Slow lorises can produce a toxin which they mix with their saliva to use as protection against enemies. The toxin is similar to the allergen in cat dander. Mothers will lick this toxin onto their offspring before leaving them to search for food. The toxin is produced by glands on the insides of their elbows. The lorises suck it into their mouths and deliver it when they bite or lick or kiss. Loris bites cause a painful swelling, but the toxin is mild and not fatal. Cases of human death have been due to anaphylactic shock. If the toxin does not deter a predator, the slow loris will often drop from the branch to the ground and roll into a protective ball.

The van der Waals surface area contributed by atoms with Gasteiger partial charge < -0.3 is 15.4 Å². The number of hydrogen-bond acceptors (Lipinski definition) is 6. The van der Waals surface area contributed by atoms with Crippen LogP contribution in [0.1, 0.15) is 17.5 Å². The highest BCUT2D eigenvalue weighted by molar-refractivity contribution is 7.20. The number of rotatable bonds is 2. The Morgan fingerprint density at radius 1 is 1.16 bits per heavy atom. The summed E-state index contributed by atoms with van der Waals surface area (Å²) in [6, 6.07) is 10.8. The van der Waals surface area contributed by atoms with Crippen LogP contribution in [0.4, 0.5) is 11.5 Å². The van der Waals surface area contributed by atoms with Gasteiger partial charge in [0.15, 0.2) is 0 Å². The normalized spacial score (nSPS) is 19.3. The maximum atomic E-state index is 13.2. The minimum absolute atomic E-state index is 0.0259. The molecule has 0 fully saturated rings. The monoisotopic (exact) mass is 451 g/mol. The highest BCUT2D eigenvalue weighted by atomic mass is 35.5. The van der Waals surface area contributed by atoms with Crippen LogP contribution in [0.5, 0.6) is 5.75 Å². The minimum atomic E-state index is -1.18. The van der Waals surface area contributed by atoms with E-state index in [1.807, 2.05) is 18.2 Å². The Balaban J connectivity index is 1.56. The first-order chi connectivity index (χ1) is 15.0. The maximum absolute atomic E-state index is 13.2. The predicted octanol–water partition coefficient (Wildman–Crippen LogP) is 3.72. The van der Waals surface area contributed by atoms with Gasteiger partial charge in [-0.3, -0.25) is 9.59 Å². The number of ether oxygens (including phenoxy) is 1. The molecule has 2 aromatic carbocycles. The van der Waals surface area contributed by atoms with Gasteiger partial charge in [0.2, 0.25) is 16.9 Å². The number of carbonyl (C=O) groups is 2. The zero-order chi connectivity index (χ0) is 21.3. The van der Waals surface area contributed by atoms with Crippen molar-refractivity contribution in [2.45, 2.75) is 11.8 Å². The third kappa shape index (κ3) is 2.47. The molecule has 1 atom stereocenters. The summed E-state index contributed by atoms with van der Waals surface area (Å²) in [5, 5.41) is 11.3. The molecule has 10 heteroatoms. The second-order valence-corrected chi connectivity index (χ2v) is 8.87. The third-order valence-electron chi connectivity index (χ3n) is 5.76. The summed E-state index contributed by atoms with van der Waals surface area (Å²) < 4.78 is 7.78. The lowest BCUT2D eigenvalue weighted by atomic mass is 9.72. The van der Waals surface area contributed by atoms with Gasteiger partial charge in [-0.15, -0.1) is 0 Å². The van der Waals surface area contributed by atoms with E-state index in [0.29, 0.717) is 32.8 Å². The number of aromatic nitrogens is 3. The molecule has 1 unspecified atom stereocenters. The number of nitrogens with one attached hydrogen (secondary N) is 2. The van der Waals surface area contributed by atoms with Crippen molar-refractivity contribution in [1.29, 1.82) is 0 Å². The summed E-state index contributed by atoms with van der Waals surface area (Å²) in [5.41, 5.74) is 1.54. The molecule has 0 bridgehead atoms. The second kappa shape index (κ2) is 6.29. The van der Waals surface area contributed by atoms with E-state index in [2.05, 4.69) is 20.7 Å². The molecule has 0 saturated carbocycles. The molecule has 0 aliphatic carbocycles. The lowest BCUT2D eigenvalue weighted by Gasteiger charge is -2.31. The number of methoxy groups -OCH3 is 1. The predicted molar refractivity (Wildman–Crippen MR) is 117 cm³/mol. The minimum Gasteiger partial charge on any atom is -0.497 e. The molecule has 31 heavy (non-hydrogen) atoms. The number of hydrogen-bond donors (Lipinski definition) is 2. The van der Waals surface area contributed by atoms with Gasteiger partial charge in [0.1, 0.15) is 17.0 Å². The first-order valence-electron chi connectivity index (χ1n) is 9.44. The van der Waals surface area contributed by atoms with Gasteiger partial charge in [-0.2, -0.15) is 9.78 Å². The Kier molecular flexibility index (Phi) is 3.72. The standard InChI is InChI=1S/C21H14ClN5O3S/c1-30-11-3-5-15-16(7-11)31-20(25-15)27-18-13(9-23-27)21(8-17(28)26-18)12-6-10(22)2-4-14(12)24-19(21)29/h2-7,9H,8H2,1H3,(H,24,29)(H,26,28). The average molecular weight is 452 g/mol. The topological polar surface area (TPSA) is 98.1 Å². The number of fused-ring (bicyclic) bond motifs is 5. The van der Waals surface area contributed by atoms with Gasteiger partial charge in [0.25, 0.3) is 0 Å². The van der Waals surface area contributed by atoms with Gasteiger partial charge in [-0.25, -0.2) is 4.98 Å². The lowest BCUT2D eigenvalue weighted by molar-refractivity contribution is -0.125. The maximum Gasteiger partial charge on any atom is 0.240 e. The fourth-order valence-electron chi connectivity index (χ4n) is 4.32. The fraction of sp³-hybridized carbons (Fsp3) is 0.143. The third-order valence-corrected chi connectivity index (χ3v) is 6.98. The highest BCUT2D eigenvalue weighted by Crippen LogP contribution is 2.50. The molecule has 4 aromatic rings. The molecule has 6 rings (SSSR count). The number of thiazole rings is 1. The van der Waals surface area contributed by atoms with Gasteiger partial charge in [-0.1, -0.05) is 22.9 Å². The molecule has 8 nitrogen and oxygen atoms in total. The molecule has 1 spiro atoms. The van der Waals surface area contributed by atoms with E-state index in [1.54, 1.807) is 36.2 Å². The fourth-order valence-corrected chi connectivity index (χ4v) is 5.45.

Just look at it. You want one, don't lie.